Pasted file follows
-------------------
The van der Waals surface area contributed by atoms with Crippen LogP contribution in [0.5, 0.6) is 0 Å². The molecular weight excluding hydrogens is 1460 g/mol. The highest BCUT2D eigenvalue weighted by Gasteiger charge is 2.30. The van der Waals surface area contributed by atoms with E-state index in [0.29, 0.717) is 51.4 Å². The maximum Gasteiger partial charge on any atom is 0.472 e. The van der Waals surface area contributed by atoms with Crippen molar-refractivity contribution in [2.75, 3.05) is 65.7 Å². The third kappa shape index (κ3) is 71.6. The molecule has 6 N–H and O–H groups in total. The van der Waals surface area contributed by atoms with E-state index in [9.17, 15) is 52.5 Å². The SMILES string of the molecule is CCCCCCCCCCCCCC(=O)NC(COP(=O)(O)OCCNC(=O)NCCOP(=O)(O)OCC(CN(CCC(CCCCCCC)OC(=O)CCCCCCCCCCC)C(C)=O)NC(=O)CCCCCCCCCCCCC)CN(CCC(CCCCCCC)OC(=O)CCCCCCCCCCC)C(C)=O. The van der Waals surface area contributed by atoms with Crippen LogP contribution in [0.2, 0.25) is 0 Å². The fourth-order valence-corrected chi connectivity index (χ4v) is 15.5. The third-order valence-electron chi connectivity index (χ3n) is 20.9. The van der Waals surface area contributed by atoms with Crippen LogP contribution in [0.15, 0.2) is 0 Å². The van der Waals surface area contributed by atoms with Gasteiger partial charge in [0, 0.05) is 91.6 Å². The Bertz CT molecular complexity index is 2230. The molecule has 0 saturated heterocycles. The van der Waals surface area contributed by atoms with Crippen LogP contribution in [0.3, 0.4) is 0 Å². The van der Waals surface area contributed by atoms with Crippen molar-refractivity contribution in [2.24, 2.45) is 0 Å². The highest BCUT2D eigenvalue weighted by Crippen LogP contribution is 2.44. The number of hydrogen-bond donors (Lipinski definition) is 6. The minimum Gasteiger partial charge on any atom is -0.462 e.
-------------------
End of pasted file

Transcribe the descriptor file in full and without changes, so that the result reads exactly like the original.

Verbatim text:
The van der Waals surface area contributed by atoms with Crippen LogP contribution in [0.5, 0.6) is 0 Å². The molecular weight excluding hydrogens is 1460 g/mol. The highest BCUT2D eigenvalue weighted by Gasteiger charge is 2.30. The van der Waals surface area contributed by atoms with E-state index in [0.29, 0.717) is 51.4 Å². The maximum Gasteiger partial charge on any atom is 0.472 e. The van der Waals surface area contributed by atoms with Crippen molar-refractivity contribution in [2.75, 3.05) is 65.7 Å². The third kappa shape index (κ3) is 71.6. The molecule has 6 N–H and O–H groups in total. The van der Waals surface area contributed by atoms with E-state index in [9.17, 15) is 52.5 Å². The SMILES string of the molecule is CCCCCCCCCCCCCC(=O)NC(COP(=O)(O)OCCNC(=O)NCCOP(=O)(O)OCC(CN(CCC(CCCCCCC)OC(=O)CCCCCCCCCCC)C(C)=O)NC(=O)CCCCCCCCCCCCC)CN(CCC(CCCCCCC)OC(=O)CCCCCCCCCCC)C(C)=O. The van der Waals surface area contributed by atoms with Crippen LogP contribution in [0.2, 0.25) is 0 Å². The fourth-order valence-corrected chi connectivity index (χ4v) is 15.5. The third-order valence-electron chi connectivity index (χ3n) is 20.9. The van der Waals surface area contributed by atoms with Crippen LogP contribution in [0.15, 0.2) is 0 Å². The van der Waals surface area contributed by atoms with Gasteiger partial charge in [0, 0.05) is 91.6 Å². The Bertz CT molecular complexity index is 2230. The molecule has 0 saturated heterocycles. The van der Waals surface area contributed by atoms with Crippen LogP contribution in [0.3, 0.4) is 0 Å². The van der Waals surface area contributed by atoms with Crippen molar-refractivity contribution in [2.24, 2.45) is 0 Å². The highest BCUT2D eigenvalue weighted by Crippen LogP contribution is 2.44. The number of hydrogen-bond donors (Lipinski definition) is 6. The minimum Gasteiger partial charge on any atom is -0.462 e.